Firstly, she was on a Public Service Department scholarship by the Malaysian Government. Secondly, she scored a first-class overall with firsts in several subjects (European Union Law, Administrative Law, Constitutional Law, Roman Law, Jurisprudence, and Civil Dispute Resolution). For the last one, she won the Law Faculty Prize for best performance in that subject. Lastly, she won several prizes for her general overall performance, and performances in Constitutional Law, Criminal Law and Contract Law.
The Petitioner then did her Bar at the University of Law in London, UK whilst doing an LLM alongside. In penny, in pound sort of thing, I imagine. Of course, she scored an Outstanding grade for her Bar course and many of the Bar subjects and was awarded her LLM with Distinction for two of her subjects.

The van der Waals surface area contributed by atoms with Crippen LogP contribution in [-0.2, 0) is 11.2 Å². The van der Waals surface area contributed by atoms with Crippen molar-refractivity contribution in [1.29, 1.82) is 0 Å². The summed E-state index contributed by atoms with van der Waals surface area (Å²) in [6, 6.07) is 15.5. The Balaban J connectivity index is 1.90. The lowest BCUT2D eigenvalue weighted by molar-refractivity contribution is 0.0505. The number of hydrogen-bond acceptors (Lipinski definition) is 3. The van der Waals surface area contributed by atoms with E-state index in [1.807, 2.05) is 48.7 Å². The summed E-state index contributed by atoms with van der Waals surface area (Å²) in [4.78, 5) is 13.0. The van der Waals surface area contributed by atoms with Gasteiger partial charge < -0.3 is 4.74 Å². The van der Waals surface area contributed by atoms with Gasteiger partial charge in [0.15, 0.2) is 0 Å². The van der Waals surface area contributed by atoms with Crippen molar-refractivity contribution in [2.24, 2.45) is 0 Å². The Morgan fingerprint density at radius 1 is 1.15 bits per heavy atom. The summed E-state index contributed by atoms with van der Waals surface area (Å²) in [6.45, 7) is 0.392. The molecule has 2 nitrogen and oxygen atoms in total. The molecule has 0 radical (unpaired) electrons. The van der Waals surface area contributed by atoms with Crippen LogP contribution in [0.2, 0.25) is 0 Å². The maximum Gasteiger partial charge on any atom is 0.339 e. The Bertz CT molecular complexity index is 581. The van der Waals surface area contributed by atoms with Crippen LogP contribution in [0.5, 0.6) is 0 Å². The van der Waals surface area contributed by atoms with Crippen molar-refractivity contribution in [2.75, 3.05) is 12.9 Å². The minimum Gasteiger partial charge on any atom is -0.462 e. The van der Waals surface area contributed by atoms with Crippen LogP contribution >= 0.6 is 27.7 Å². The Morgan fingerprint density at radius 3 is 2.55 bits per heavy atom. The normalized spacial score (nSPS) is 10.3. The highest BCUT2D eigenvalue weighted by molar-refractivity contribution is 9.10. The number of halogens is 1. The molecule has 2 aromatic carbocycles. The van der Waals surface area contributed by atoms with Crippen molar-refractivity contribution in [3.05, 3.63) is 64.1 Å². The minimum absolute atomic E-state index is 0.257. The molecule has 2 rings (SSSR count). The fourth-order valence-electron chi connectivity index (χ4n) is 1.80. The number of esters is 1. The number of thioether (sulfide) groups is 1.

I think it is clear by now that the Petitioner is an intellectual powerhouse. Academic excellence is her norm. I don’t think she could get a B even if she tried. Yet, I am pleased to report, she is not all about the A’s, first class and academic prizes. She passed her Grade 8 piano exams, which means she has musical training. She has access to an important dimension of the arts – music, communicating without words, or rather unnamed sounds.
She is also a sportswoman. She is a regular badminton player. She says it is one of her pastimes. I am not so sure about that My Lord and harbour great suspicion about this. The reason for my suspicion is that she did not list being a finalist in any major badminton competitions or winning a few domestic tournaments in her resume. I am just shocked at this glaring omission.